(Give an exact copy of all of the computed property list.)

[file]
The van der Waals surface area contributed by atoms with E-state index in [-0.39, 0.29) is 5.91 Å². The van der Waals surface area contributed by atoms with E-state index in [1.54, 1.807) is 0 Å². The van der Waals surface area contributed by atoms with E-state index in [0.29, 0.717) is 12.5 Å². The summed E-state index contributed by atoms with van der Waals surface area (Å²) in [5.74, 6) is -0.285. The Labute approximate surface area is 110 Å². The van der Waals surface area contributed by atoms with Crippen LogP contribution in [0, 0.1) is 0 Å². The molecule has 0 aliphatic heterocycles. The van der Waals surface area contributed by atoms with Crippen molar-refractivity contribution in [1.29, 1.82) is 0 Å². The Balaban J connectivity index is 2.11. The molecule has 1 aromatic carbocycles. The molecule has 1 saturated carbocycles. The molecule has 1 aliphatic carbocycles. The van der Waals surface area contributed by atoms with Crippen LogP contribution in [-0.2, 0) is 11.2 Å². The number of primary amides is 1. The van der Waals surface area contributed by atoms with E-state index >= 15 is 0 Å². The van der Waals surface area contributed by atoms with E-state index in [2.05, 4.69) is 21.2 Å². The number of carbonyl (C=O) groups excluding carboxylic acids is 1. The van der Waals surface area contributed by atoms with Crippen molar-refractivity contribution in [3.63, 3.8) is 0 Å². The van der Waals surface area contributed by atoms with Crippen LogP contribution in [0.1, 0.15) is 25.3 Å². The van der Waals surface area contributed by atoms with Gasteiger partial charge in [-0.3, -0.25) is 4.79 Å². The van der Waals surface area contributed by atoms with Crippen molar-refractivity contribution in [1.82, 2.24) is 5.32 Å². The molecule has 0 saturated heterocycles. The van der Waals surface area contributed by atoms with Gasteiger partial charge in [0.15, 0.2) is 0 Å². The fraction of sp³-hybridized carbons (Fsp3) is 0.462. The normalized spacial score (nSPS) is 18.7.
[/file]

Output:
The van der Waals surface area contributed by atoms with E-state index in [-0.39, 0.29) is 5.91 Å². The van der Waals surface area contributed by atoms with E-state index in [1.54, 1.807) is 0 Å². The van der Waals surface area contributed by atoms with E-state index in [0.29, 0.717) is 12.5 Å². The summed E-state index contributed by atoms with van der Waals surface area (Å²) in [5.74, 6) is -0.285. The Labute approximate surface area is 110 Å². The van der Waals surface area contributed by atoms with Crippen LogP contribution in [0, 0.1) is 0 Å². The molecule has 0 aliphatic heterocycles. The van der Waals surface area contributed by atoms with Crippen molar-refractivity contribution in [1.29, 1.82) is 0 Å². The Balaban J connectivity index is 2.11. The molecule has 1 aromatic carbocycles. The molecule has 1 saturated carbocycles. The molecule has 1 aliphatic carbocycles. The van der Waals surface area contributed by atoms with Crippen LogP contribution in [-0.2, 0) is 11.2 Å². The number of primary amides is 1. The van der Waals surface area contributed by atoms with E-state index >= 15 is 0 Å². The van der Waals surface area contributed by atoms with E-state index in [2.05, 4.69) is 21.2 Å². The number of carbonyl (C=O) groups excluding carboxylic acids is 1. The van der Waals surface area contributed by atoms with Crippen molar-refractivity contribution in [3.63, 3.8) is 0 Å². The van der Waals surface area contributed by atoms with Crippen LogP contribution in [0.1, 0.15) is 25.3 Å². The van der Waals surface area contributed by atoms with Gasteiger partial charge in [-0.3, -0.25) is 4.79 Å². The van der Waals surface area contributed by atoms with Crippen molar-refractivity contribution in [1.82, 2.24) is 5.32 Å². The molecule has 0 saturated heterocycles. The van der Waals surface area contributed by atoms with Gasteiger partial charge in [0.15, 0.2) is 0 Å². The fraction of sp³-hybridized carbons (Fsp3) is 0.462. The normalized spacial score (nSPS) is 18.7.